I’ve spent the better part of the last two years thinking and plotting and writing and revising and editing and obsessing my way to the 330 pages that make up my first novel.
And I’ve spent the better part of the last five (ever since my life caved in on itself) in regular therapy, reflecting and conversing and soul-searching and journaling my way to becoming a person not only capable of writing an emotionally vulnerable 330-page novel, but a person whose self-esteem won’t be entirely predicated upon that novel’s success or failure¹.
Or so I thought. But then the phone rang last week, and all that hard work and self-care flew right out the window.
When you’re a writer (or an actor, or really anyone working in Hollywood), your phone is like a loaded weapon: every time it goes off, there’s a chance you might die (or, at the very least, your dreams will). The phone isn’t just a communication device; it’s a career barometer. Did that producer like your pitch? Did that showrunner like your energy? Did the studio like your re-write? You’ll never know for sure until your agent or manager calls, because trust me, nobody in this town will ever give you a straight answer face-to-face².
And when you live in a world where a few chords of Marimba can signal a life-altering phone call or (another) painful rejection, you can become quite the Pavlovian pooch.
Instead of drooling, my conditioned response typically involves some mild tachycardia³ and an adrenaline kick from my sympathetic nervous system⁴. I also answer the phone as fast as humanly possible.
(Quick sidebar: I’ve learned that the urgency with which I answer a phone call is inversely proportionate to how secure I feel about the relationship I have with the person calling. For example, when my mom calls, I am often more than happy to let it go to voicemail. Whereas, if a girl that I’ve just started dating calls, I will answer immediately, i.e. thereby eliminating any chance of her having second thoughts, hanging up, and never calling me again.)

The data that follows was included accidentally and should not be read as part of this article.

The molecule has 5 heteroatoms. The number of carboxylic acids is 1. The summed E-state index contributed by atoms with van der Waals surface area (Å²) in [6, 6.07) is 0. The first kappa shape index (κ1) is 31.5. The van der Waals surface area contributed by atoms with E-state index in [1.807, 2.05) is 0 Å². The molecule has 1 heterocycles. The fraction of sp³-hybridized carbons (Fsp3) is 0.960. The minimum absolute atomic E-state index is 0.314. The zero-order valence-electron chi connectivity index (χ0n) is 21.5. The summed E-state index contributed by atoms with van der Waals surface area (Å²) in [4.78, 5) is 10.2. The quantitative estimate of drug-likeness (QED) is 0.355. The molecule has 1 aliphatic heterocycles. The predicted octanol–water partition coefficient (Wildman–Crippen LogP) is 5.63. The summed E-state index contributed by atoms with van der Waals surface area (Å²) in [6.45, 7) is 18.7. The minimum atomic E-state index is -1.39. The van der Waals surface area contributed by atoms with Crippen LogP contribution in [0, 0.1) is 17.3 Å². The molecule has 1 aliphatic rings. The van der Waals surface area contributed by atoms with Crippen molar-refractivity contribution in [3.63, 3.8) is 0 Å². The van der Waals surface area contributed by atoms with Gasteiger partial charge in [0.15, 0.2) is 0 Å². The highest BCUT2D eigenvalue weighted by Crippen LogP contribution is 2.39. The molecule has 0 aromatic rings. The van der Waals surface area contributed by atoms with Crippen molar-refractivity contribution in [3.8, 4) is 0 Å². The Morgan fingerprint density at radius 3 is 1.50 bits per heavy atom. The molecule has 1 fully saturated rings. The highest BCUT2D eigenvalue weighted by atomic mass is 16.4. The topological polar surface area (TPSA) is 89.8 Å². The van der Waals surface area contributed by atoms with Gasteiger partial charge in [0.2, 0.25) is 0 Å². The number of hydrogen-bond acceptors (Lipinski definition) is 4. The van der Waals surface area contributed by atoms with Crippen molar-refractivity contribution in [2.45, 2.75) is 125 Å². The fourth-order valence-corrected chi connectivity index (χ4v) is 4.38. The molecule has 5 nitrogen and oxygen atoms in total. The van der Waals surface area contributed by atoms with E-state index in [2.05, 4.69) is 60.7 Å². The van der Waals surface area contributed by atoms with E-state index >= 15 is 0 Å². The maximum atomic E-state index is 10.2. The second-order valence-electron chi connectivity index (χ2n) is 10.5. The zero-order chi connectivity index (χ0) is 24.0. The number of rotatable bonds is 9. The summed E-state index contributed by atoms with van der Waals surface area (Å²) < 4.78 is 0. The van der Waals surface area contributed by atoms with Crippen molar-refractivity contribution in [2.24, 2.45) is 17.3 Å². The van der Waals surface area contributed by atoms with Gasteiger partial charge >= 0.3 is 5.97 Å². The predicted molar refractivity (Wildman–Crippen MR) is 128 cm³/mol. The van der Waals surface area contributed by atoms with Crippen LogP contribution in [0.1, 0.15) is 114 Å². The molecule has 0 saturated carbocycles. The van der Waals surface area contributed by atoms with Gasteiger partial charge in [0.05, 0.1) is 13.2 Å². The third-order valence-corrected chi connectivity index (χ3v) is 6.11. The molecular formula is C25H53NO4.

Needless to say, when my manager called last week (on the heels of reading my post about waiting), I answered on the first ring. And before we’d even exchanged pleasantries, my head was already spinning with the countless ways that I could improve my book. The same book that we had both decided was ready for public consumption (after the aforementioned two years of revising and editing and…)
He wasn’t calling to ask me to make changes, of course. He just wanted to give me a quick update: he’d sent the book to a well-regarded lit agent, who he thought might be a good fit to help shepherd us through the publishing world. As it had only been a couple of weeks, he hadn’t yet heard back from her, but it was a first step (on what will surely be a long journey — no matter how it turns out).
But my mind couldn’t focus on the journey; all I saw was my ship (a.k.a. my book) sailing off into uncharted waters. And I wanted more than anything to dive into the water and try to drag it back to the safety of the harbor.